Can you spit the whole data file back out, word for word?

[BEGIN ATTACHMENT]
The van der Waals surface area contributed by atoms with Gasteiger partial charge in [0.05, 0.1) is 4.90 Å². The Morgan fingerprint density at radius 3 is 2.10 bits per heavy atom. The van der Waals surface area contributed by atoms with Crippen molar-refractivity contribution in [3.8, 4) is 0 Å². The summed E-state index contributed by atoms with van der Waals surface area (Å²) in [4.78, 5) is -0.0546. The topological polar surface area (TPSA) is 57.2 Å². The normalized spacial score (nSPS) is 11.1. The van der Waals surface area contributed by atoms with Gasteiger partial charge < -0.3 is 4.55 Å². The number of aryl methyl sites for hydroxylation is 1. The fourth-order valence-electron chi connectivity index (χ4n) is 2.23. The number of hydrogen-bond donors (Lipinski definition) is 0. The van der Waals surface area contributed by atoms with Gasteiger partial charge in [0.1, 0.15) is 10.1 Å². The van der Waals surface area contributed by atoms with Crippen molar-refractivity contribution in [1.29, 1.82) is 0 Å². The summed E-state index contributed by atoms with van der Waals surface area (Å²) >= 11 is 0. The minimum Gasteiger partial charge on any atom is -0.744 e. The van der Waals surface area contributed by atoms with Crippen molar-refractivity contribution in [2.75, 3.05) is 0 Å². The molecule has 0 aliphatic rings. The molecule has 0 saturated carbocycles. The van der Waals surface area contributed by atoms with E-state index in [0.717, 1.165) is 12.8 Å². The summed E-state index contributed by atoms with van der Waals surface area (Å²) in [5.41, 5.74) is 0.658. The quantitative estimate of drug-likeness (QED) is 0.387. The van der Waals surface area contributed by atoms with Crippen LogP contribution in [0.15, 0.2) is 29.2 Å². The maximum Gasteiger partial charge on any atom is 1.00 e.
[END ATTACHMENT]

The van der Waals surface area contributed by atoms with Gasteiger partial charge in [0.05, 0.1) is 4.90 Å². The Morgan fingerprint density at radius 3 is 2.10 bits per heavy atom. The van der Waals surface area contributed by atoms with Crippen molar-refractivity contribution in [3.8, 4) is 0 Å². The summed E-state index contributed by atoms with van der Waals surface area (Å²) in [4.78, 5) is -0.0546. The topological polar surface area (TPSA) is 57.2 Å². The normalized spacial score (nSPS) is 11.1. The van der Waals surface area contributed by atoms with Gasteiger partial charge < -0.3 is 4.55 Å². The number of aryl methyl sites for hydroxylation is 1. The fourth-order valence-electron chi connectivity index (χ4n) is 2.23. The number of hydrogen-bond donors (Lipinski definition) is 0. The van der Waals surface area contributed by atoms with Gasteiger partial charge in [0.1, 0.15) is 10.1 Å². The van der Waals surface area contributed by atoms with Crippen molar-refractivity contribution in [1.29, 1.82) is 0 Å². The summed E-state index contributed by atoms with van der Waals surface area (Å²) >= 11 is 0. The minimum Gasteiger partial charge on any atom is -0.744 e. The van der Waals surface area contributed by atoms with Crippen molar-refractivity contribution in [2.75, 3.05) is 0 Å². The molecule has 0 aliphatic rings. The molecule has 0 saturated carbocycles. The van der Waals surface area contributed by atoms with E-state index in [0.717, 1.165) is 12.8 Å². The summed E-state index contributed by atoms with van der Waals surface area (Å²) in [5.41, 5.74) is 0.658. The quantitative estimate of drug-likeness (QED) is 0.387. The van der Waals surface area contributed by atoms with Crippen LogP contribution in [0.15, 0.2) is 29.2 Å². The maximum Gasteiger partial charge on any atom is 1.00 e.